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Hampstead, London's Loveliest Suburb

September 1, 2015

I've been wandering again... someone get me a leash.

Today is the first day of September, which means yesterday was the last day of summer, and I am in full-blown denial. What’s worse, it poured solidly yesterday so I didn’t even get a chance to embrace the last day of the supposed sunny season. Instead, I am looking back on my recent wander around a part of London that did allow me to make the most of summer weather, and an area I hadn’t really explored before; the village of Hampstead.

Within this area, there is the incredibly impressive Hampstead Heath, a sprawling green park which deserves - and will receive - a post of its very own. Rather than going for the Heath itself this time, I simply strolled the streets of what I am inclined to call London’s loveliest suburb.

Walking through Hampstead makes you feel like you have stepped back in time. This sleepy, slow-paced suburb used to be a relaxing getaway, not far from the city, that Londoners would escape to when in need of some country air. Although now in Zone 3 of sprawling London-town, the beautiful chaos of the city has not quite reached this corner. Hampstead is also full of rich history, and I had a handy wee book telling me about it as I walked the streets. That’s right, shameless tourist-in-my-own-city I am.

Our book made for great reading on a cider-stop in historic Hampstead pub, Old Bull & Bush

 

Fun facts about this beautiful part of town just keep coming, and make it all the more interesting a place to walk around. Didja know, there is an unfinished tube stop under Hampstead which would have been the deepest station at 221 feet below ground? It was examined by Churchill during WWII, as he considered using it as a back-up shelter for the cabinet, but never proceeded with the plan and the station remains deserted, incomplete and closed to the public.

Hampstead has a certain old-world quality that makes you feel transported both back in time, and somewhere far from the city, although in reality you’re close enough to see the metropolitan skyline from the highest point in the Heath. It’s the chosen neighbourhood for many of Britain’s famous stage and screen actors, as well as musicians, politicians and other famous figures. If I had a little (read: a lot) more money, I’d live here in a heartbeat. Just to make you love it as much as I do, here are a couple of sights to be seen in London’s prettiest residential area, and reasons why I love this place so much.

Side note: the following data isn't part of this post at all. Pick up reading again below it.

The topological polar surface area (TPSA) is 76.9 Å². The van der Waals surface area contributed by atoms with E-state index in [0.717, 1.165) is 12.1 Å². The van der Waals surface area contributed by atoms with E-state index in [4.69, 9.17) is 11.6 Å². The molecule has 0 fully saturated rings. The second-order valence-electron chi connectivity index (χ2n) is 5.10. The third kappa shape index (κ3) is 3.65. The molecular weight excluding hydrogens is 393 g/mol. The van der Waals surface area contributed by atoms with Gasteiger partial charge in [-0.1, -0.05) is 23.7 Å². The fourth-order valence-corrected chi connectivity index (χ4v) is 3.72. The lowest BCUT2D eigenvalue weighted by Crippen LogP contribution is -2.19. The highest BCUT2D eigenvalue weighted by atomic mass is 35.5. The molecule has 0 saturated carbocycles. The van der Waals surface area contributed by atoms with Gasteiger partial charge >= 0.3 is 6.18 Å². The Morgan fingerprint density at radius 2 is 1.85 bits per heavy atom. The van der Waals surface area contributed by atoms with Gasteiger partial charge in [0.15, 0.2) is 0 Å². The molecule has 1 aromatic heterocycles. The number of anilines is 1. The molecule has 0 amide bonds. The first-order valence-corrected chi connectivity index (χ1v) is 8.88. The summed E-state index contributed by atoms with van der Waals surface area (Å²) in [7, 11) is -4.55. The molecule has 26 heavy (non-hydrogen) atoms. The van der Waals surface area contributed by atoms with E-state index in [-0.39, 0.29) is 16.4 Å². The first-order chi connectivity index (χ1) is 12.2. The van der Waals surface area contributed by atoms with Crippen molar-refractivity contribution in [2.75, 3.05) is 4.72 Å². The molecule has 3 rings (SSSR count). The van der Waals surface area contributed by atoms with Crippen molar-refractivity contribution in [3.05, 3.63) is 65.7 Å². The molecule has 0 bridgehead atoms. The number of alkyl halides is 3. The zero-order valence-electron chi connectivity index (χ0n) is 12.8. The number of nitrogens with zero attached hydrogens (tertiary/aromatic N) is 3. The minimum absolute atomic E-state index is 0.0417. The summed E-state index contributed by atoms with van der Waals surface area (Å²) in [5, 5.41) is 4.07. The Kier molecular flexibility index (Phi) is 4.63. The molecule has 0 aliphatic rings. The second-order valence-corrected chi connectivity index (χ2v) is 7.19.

There is more green in sight than there is building, no matter which way you look, and houses like this one pop up among the trees all over the place.

One can quite acceptedly pick blackberries off the squillions of bushes there are throughout the entire suburb, and you can bet I made the most of this opportunity.

Seriously though, just look at them. If there was an ideal way to spend the last warm days of London summer, I think I nailed it.

It's a place where old women walk around in get-ups like this, and no one bats an eye.

And it's a place where old men sit on park benches and just quietly reflect on things, nodding in greeting as you walk by.

It's a place where old Minis park across the road from new Minis, along a street lined with brick and pastel-hued abodes, and you feel like you're on a film set.

It's a place where cottages are covered in ivy and have adorable garden paths. Scratch that, it's a place where there are cottages, with gardens and space, rather than only rows of terraced houses... in London! What is this magic?

It's a place of white picket fences and small-paned windows...

...and a place where you are constantly reminded of your idols who once called these streets home.

It's a place where instead of footpaths there are forest paths, and the stroll to your local store is a touch prettier than most.

It's a place where the windows are delightfully decorative...

... and where all the buildings have been named, providing a sense of instant personality.

It is a place where history stands casually, built into the very streets. This is an old lock up built around 1730, and one of the last of its kind, which was used to imprison local offenders.

Hampstead is a place where you can visit the homes of literary icons like John Keats. Where you can sit on benches in his garden where he wrote some of his most famous work, and whose apt words I will shall sign off with:

 

What the imagination seizes as beauty must be truth.

 

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